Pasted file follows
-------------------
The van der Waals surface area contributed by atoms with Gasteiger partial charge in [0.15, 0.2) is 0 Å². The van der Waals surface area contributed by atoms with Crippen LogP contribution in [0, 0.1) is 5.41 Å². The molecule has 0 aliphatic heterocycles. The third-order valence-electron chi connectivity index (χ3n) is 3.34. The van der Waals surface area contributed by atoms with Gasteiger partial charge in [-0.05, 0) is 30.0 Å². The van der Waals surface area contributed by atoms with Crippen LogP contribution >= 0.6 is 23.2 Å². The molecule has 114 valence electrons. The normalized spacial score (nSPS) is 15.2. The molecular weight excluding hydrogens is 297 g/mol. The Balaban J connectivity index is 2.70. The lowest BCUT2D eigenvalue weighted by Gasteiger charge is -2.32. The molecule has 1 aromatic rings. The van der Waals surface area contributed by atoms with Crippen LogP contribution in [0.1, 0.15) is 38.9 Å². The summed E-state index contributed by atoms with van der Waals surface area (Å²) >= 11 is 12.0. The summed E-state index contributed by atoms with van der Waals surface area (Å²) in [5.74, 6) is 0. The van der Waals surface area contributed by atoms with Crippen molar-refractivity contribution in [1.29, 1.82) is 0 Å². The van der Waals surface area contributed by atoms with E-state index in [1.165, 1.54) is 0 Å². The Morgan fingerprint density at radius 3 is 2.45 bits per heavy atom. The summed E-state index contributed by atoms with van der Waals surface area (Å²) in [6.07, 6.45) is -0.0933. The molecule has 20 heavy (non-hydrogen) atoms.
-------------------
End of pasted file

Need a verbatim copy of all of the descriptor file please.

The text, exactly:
The van der Waals surface area contributed by atoms with Gasteiger partial charge in [0.15, 0.2) is 0 Å². The van der Waals surface area contributed by atoms with Crippen LogP contribution in [0, 0.1) is 5.41 Å². The molecule has 0 aliphatic heterocycles. The third-order valence-electron chi connectivity index (χ3n) is 3.34. The van der Waals surface area contributed by atoms with Gasteiger partial charge in [-0.05, 0) is 30.0 Å². The van der Waals surface area contributed by atoms with Crippen LogP contribution >= 0.6 is 23.2 Å². The molecule has 114 valence electrons. The normalized spacial score (nSPS) is 15.2. The molecular weight excluding hydrogens is 297 g/mol. The Balaban J connectivity index is 2.70. The lowest BCUT2D eigenvalue weighted by Gasteiger charge is -2.32. The molecule has 1 aromatic rings. The van der Waals surface area contributed by atoms with Crippen LogP contribution in [0.1, 0.15) is 38.9 Å². The summed E-state index contributed by atoms with van der Waals surface area (Å²) >= 11 is 12.0. The summed E-state index contributed by atoms with van der Waals surface area (Å²) in [5.74, 6) is 0. The van der Waals surface area contributed by atoms with Crippen molar-refractivity contribution in [1.29, 1.82) is 0 Å². The van der Waals surface area contributed by atoms with E-state index in [1.165, 1.54) is 0 Å². The Morgan fingerprint density at radius 3 is 2.45 bits per heavy atom. The summed E-state index contributed by atoms with van der Waals surface area (Å²) in [6.07, 6.45) is -0.0933. The molecule has 20 heavy (non-hydrogen) atoms.